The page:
We won't bore you with the history here, but the immediate thing to note is: you don't need a compiler to use Python. That's a blessing as well as a curse, because on the one hand, it dramatically lowers the difficulty of using it, and on the other hand, this makes Python slow compared to compiled languages.

Python's duck-typing means it will go through many layers of wrapping and fall-backs, before anything actually is executed. Sidenote: this process is taken care of by Python's interpreter, which – uh oh… – has itself been compiled2. Unsurprisingly this approach is slower than a compiled program that will just run with whatever instructions you've given it (and fail, if any part of the ABI is violated).

This slow-down doesn't matter so much for prototyping, or general scripting, but it becomes immensely limiting once there's medium-sized or larger amounts of data involved. The best-of-both-worlds solution to this problem was to have performant compiled code under the hood, but a nice, pythonic "wrapper" around it as the interface towards the programmer.

Remember all that scientific code that had been written in Fortran? Things like BLAS and LAPACK were already well-established standards for dealing with common problems in linear algebra, and so it was an obvious choice to reuse that when libraries like NumPy and SciPy wanted to expose such functionality to the Python world. SciPy additionally also used Fortran code to provide special mathematical functions and other mathematical tools like interpolation & integration – it's not like the basic math had changed since the 70s…

However, this came with a terrible price: Users needed a compiler to install the package. In the early Python days, when many people were on Linux distributions (which comes with GCC pre-installed), this was less of an issue. But it made it extraordinarily difficult to do this in a cross-platform way – particularly on Windows, it's not common for users to have a compiler installed, much less know how to use it.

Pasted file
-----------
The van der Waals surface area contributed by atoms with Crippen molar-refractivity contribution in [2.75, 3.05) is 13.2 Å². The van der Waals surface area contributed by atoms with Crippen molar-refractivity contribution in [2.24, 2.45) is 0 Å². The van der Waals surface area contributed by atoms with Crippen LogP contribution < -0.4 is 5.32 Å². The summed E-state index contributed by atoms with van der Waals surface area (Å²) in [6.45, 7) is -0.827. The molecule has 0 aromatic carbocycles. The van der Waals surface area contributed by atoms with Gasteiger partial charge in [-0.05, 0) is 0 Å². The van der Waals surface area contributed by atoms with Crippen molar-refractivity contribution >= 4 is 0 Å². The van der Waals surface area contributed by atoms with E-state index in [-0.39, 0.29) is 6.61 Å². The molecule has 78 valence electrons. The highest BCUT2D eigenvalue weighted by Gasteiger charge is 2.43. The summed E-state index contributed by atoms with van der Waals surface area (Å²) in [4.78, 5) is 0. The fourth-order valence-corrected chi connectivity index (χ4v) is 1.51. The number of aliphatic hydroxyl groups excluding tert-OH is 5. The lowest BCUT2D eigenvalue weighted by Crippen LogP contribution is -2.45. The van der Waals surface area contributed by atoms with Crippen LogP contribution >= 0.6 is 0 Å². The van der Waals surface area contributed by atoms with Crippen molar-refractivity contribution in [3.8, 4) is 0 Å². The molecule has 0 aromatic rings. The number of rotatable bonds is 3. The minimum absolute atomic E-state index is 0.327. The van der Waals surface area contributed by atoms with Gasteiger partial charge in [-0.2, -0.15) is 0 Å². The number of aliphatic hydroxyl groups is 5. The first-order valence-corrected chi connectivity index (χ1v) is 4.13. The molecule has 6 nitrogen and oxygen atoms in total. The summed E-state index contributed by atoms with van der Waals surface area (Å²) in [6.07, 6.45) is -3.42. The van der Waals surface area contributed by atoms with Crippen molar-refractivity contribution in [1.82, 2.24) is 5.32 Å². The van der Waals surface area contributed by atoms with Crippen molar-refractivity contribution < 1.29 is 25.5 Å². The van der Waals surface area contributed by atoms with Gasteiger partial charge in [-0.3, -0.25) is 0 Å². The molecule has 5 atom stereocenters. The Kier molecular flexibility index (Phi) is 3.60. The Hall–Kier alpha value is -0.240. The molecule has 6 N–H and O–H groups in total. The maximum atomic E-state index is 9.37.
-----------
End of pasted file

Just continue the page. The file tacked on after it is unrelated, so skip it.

It's even worse on the maintainer-side, because they suddenly need to become experts in the vagaries of different compilers, linkers and runtime libraries necessary on different platforms, and with sometimes wildly varying behaviour.

Python packaging

This situation also happens to be the fundamental problem in Python packaging. There's so much complexity hiding under the surface, that actually dealing with it in any kind of sane way is really difficult. For example, the C & C++ ecosystems never managed to standardise any sort of build & distribution mechanism, and since Python is wrapping around basically any flavour of C & C++ code, the problems in Python packaging are a superset of what's already a hugely pressing issue in C/C++.

The packaging world in Python has had to continually reinvent itself in order to solve these issues. It's instructive to check out this historical overview, to get a feeling of the many iterations things have gone through.